It was once said that the struggle of man against power is the struggle of memory against forgetting.
The Philippines has faced uprisings, but perhaps none has been as life-altering as the first one it saw in 1986.
Twenty-five years later, citizens speak from memory about their struggle to topple a dictator. Sharing what they remember best about 1986, people give their versions of Edsa. They remind us why the story of Edsa is the story of a people’s struggle against abuse of power, and the struggle against forgetting.
*Collected and edited by abs-cbnnews.com staff from contributions made to Bayan Mo, iPatrol Mo: Ako ang Simula, via the bmpm.abs-cbnnews.com and facebook.com/bayanmoipatrolmo.akoangsimula
A few months after the 1984 Batasang Pambansa Election, then Member of the Parliament Mel Lopez Jr. paid a courtesy call to my father, Atty. Francisco P.B. Delos Santos Sr., who recently lost the barangay election from an administration-supported candidate. Both are members of the original Liberal Party.
Lopez asked my dad to support him in his quest for the mayoralty race scheduled sometime 1987, a plea which was heeded by the latter.
Lopez, who was then in his early 50s was friendly, approachable and accommodating. My dad, our family and friends were convinced that Lopez should be the next Hizzoner of the City of Manila.
Delos Santos then called his former leaders in the fourth district of Manila (now fifth and sixth district) to help Lopez conquer the office of the Mayor of Manila, held by Mayor Ramon D. Bagatsing Sr.
However, President Ferdinand E. Marcos, in 1985, armed with the three G’s – guns, goons and gold - called for a SNAP ELECTION.
Cory Aquino, the widow of the slain Ninoy Aquino, refused to enter the world of politics at the time. The fragmented opposition has no leader to speak of in the coming snap polls. Lopez, one of the opposition leaders in Manila believed and contributed his share in convincing Cory Aquino to run for the presidency scheduled on Feb. 7, 1986.
The more than 1 million signatures gathered by the opposition convinced Aquino that she can beat the Marcos machinery. Doy Laurel slid down as Cory’s candidate to the vice presidency. Cory and Doy ran under the banner of PDP-LABAN. Lopez led the Manila campaign for Cory-Doy.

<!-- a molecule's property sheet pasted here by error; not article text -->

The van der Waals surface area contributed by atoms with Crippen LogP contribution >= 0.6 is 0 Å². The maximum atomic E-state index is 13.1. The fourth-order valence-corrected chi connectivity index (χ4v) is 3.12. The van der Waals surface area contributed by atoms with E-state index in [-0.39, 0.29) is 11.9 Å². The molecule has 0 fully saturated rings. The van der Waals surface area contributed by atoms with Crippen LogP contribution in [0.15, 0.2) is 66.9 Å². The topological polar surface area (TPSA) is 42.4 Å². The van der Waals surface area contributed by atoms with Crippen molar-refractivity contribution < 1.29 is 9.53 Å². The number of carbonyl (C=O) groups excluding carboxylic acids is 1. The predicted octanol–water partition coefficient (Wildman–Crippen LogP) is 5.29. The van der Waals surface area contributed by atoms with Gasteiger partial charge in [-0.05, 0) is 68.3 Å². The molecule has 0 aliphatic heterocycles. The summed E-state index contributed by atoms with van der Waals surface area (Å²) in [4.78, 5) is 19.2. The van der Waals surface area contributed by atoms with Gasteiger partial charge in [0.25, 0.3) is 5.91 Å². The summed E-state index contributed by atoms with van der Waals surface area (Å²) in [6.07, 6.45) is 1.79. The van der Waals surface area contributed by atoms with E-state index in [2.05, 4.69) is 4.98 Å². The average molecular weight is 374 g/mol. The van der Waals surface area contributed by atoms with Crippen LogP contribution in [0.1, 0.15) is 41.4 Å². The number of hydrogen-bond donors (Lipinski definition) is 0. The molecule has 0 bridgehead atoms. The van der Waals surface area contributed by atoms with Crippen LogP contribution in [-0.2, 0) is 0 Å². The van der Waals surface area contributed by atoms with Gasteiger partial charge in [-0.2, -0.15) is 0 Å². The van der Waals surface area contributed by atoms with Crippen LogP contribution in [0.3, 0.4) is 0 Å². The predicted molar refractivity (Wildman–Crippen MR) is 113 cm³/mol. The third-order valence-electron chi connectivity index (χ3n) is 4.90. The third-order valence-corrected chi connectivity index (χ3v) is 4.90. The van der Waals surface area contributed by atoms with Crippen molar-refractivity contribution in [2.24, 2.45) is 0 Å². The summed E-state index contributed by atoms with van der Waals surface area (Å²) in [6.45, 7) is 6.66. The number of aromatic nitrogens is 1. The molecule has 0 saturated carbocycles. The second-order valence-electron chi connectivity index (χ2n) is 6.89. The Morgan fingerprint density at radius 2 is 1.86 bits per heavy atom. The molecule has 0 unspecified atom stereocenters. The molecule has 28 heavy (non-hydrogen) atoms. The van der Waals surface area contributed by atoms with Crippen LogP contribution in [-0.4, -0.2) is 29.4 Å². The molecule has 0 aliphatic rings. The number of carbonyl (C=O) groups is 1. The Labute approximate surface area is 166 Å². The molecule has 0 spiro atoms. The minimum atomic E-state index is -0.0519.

The political leaders of Lopez in the fourth district of Manila, led by my dad, shifted to high gear and campaigned for the opposition led by Aquino and Laurel. Although Lopez’s political leaders lack the logistical support, they delivered for the Cory-Doy tandem.
Come February 7, 1986, I was assigned as the school coordinator of Araullo High School in United Nations Avenue, Manila consisting of more than 130 voting precincts. Evidently, there was a huge turnout of voters. Before midnight, results came in with more than 80% of the votes casts tallied favored the Cory-Doy tandem. Clearly, Cory-Doy won the Manila electorates. In politics, they believed that “Where Manila goes, the country goes.”
The succeeding two weeks proved fragile and destructive to the Marcos administration.
Me, my barkadas and some of my seafarer-friends proceeded to EDSA, marched the stretch from Camp Aguinaldo to the EDSA shrine, calling for the soldiers to join the people’s march for truth and democracy.
We survived EDSA by way of free sandwiches, hardboiled eggs, free drinking waters and other food stuffs through the kindness of supporters of change.
On February 25, 1986, we found ourselves marching towards Malacañang only to be met by stone-throwing addicts. After being taken into custody, they confessed that they were paid P500 each to protect the Palace from the People Power supporters. In fact, Efren Reyes Jr., and I were seen escorting away a Marcos loyalist out of Malacañang. And the rest is the “PEOPLE POWER OF EDSA, the bloodless Revolution” history.
|Atty. Francisco PB. Delos Santos Sr., sitting to the right of then Parliament member Mel Lopez; to his left are other Manila political leaders. Author is in white t-shirt, carrying a child, standing second from left and flashing the “LABAN” sign.
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